Mount Spalding 13,842'

Mount Spalding from the Summit Lake Trailhead  Photo: Rob Writz

Mount Spalding is Mount Evan's little brother residing to the north of Summit Lake. The mountain is a high thirteener, and one of the highest on the Front Range. The broad west and north slopes give way to the steep Southeast Face and even steeper northeast-facing defile above the Chicago Lakes Basin. The Southeast Face is easily accessible from the Summit Lake Trailhead and many mountaineers ski these lines and then move to the shadier routes on Mount Evans' North Face in the late morning. The Northeast Cirque above the Chicago Lakes is shared with Gray Wolf Mountain and forms one of the densest collections of couloirs on the Front Range. You should get yourself to Mount Spalding as there are numerous ski mountaineering adventures to be had on this peak.


1 - Sunrise Couloir and Southeast Face

  • Rating: I D15
  • Season: Spring, Summer
  • Exposure: East, Southeast
  • Vertical: 600', 800'
  • Approach Elevations: 12,850' - 13,842'
  • Approach Distance: From Summit Lake TH: 1 mile

The southeast facing bowl above Summit Lake holds several interesting and steep routes. The Sunrise Couloir of Spalding, sometimes called the West Gully of Mount Evans, stares you in the face from the Summit Lake Trailhead. The steep Southeast Face holds many potential lines, and a compelling route climbs from Summit Lake directly to the summit of Spalding. All of the routes on this face have sustained exposure to large cornices and as a result are difficult to exit. The Sunrise Couloir and Southeast Face both begin warming with the sun's light immediately at dawn. Size up these routes from the comfort of your car at the Summit Lake Trailhead.

From the Summit Lake Trailhead walk south on the Mount Evans Road continuing up the road on its path to the summit. Cross the Bear Creek outlet of Summit Lake and then leave the road to your right (west). Follow the south side of Summit Lake 0.8 miles to the base of each route. Stay on as snow or the frozen lake to avoid high alpine damage and erosion.

1a - Sunrise Couloir (D15): This is a popular mountaineering climb and ski descent that is skiable in the late spring all the way into the summer. The climb is very steep, and a large cornice guards the entire top of the wide chute. The paths of least resistance through the cornice are on the far left and far right. Be prepared for a vertical exit.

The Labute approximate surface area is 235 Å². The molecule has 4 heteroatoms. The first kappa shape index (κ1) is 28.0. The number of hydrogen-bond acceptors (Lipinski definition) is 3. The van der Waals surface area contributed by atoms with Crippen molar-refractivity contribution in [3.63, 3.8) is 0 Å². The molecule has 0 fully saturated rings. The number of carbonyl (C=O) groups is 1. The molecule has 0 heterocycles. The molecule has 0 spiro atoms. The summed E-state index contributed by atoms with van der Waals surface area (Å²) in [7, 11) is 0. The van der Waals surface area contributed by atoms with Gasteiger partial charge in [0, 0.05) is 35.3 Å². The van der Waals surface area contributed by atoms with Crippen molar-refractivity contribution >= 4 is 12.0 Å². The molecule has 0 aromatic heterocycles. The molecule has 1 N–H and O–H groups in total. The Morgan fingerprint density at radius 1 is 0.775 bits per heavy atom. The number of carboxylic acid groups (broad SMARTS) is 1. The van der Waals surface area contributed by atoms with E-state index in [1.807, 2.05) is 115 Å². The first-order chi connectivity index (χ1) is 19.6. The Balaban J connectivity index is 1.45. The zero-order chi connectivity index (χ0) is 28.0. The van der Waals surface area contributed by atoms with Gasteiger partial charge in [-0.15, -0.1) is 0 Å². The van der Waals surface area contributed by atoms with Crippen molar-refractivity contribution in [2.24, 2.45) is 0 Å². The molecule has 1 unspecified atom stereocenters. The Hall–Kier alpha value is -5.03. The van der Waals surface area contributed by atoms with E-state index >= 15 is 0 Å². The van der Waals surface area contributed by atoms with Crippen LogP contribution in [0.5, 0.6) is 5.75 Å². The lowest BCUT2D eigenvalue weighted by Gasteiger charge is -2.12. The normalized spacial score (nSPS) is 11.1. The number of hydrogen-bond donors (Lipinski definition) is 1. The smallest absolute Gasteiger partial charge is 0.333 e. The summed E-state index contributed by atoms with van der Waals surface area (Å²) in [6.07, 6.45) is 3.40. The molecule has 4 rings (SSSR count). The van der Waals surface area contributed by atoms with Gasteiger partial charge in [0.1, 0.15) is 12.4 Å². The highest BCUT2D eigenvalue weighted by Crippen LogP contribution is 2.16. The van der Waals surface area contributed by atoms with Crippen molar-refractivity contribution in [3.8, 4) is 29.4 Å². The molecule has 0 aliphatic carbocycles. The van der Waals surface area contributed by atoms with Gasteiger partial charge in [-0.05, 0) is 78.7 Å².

1b - Southeast Face (D15): There is a direct climb and ski descent from the base of the Sunrise Couloir to the summit of Mount Spalding. This line is longer than the Sunrise Couloir, but with similar complexities. The thermal heating begins right at dawn as there is no obstructions between the horizon of the Great Plains and this face. The top is rimmed with a steep and overhanging cornice. You may have to dig through portions of it to access the summit, or build a ledge below it to strap on your skis for the descent


Summit Lake Trailhead (12,850’)

Trailheads don't get any closer to routes than this one. Well, maybe. The top of the Mount Evans Road, Pikes Peak Road, and Trail Ridge Road can get you even closer to high Front Range ski routes. The advantage that Summit Lake Trailhead provides is that not only is it close to the routes on the Southeast Bowl of Spalding, but you also get to look right at your routes as you get your gear ready.

To reach the Summit Lake Trailhead, drive 9.5 miles from Echo Lake on the Mount Evans Road (Highway 5) to Summit Lake. Echo Lake is on Highway 103 and 12.7 miles from Exit 240 on Interstate 70 in Idaho Springs and 18.9 miles from Bergen Park.

The Mount Evans Road is closed in the fall, winter, and spring and is normally open Memorial Day to early October. The road to Summit Lake may be open earlier and close later than the final stretch to the summit. The actual opening date varies each year due to snowfall and the amount of effort that it takes to clear the snow. When the road is open for the season, the hours of operation are 8 am to 6:30 pm. Daily openings may be delayed due to ice on the road. The US Forest Service manages the entrance to the road, and charges $10 per vehicle. For more information on Mount Evans Road, visit the website.


Below we have included a link to a Google interactive map and a curated list of photos of the mountain.

Clicking on map above will open interactive Google map website

Clicking on map above will open interactive Google map website